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Extreme Temperatures: How North American Cities Amplify Climate Change

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After record-breaking heat in the summer, 2023 is on track to be the hottest year ever.


Sustainability Leaders podcast is live on all major channels including AppleGoogle and Spotify.


A hotter world will reshape economies and industries

Cities, which house 4.4 billion people and comprise 80 percent of global GDP, are increasingly facing challenges associated with climate change, such as extreme heat.

Across North America, millions of people live in cities where extreme heat already occurs. And urban populations are growing. In the US and Canada, nearly 90 percent of residents will live in cities by 2050.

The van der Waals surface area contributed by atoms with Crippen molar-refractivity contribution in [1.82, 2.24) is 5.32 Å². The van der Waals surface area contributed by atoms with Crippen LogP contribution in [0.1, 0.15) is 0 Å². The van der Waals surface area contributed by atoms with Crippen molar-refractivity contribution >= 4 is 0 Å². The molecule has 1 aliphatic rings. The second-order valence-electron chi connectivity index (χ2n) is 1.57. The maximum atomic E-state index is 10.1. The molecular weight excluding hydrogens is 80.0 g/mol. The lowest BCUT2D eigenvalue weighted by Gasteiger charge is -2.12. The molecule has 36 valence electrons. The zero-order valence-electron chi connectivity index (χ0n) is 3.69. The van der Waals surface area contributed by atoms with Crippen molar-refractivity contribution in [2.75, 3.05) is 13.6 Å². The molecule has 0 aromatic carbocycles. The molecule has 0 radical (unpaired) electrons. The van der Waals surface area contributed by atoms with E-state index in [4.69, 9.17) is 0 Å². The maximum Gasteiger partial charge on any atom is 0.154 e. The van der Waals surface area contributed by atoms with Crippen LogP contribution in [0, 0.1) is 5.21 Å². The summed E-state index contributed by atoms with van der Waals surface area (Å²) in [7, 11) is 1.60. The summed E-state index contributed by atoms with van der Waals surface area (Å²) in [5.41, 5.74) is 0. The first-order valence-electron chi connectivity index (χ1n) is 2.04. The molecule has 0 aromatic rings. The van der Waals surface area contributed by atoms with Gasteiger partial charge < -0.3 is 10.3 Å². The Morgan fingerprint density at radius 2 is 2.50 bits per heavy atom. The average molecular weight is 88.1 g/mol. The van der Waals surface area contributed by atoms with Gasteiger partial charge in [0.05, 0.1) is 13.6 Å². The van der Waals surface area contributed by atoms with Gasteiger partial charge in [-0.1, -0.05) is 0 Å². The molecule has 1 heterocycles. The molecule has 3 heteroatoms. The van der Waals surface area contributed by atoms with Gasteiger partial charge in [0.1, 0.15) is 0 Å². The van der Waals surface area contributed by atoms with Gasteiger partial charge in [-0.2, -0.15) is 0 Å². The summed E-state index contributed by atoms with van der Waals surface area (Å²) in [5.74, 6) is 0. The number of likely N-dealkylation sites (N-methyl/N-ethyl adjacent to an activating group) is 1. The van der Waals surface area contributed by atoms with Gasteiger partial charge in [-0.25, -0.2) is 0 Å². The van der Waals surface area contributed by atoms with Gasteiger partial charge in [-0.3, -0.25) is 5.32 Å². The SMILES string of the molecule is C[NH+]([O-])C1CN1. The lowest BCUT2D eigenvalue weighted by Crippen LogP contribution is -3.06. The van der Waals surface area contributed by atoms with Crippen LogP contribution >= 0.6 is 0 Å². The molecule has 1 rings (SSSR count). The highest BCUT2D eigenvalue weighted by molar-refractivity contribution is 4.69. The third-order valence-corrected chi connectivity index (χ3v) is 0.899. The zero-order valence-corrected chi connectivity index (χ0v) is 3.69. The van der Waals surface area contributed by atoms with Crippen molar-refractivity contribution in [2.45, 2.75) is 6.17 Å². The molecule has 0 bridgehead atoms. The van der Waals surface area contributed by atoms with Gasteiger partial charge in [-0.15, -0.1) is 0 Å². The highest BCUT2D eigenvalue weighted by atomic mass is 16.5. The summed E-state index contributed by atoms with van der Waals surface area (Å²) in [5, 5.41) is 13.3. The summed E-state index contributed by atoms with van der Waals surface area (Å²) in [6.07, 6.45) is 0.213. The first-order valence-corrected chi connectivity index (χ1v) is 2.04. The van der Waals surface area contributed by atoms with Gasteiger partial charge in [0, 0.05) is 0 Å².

Cities are heat islands — they are hotter than surrounding areas because of heat-absorbing dark surfaces (buildings, roads, parking lots) and a proportional reduction in natural areas. As a result, the impacts of extreme heat are most concentrated where economic activity is highest and social costs are great.

Mind the extreme temperature gaps

A recent BMO Climate Institute and Climate Engine analysis examines this phenomenon in major U.S. and Canadian cities.

Canadian cities have some of the largest gaps between extreme temperatures in the urban core relative to the surrounding countryside.

A graphic comparing recent high land surface temperatures inside of and outside of six major cities in North America.

From supply chains to prices at the pump

Extreme temperatures will have a pronounced effect on sectors critical to the low-carbon transition, such as power generation, agriculture, construction, and energy use in buildings, with potential knock-on effects to consumers.

We have already seen a glimpse of the economic impact. Cumulative losses attributed to heat-induced events are estimated to be between US$5 trillion to US$29 trillion globally between 1992 and 2013.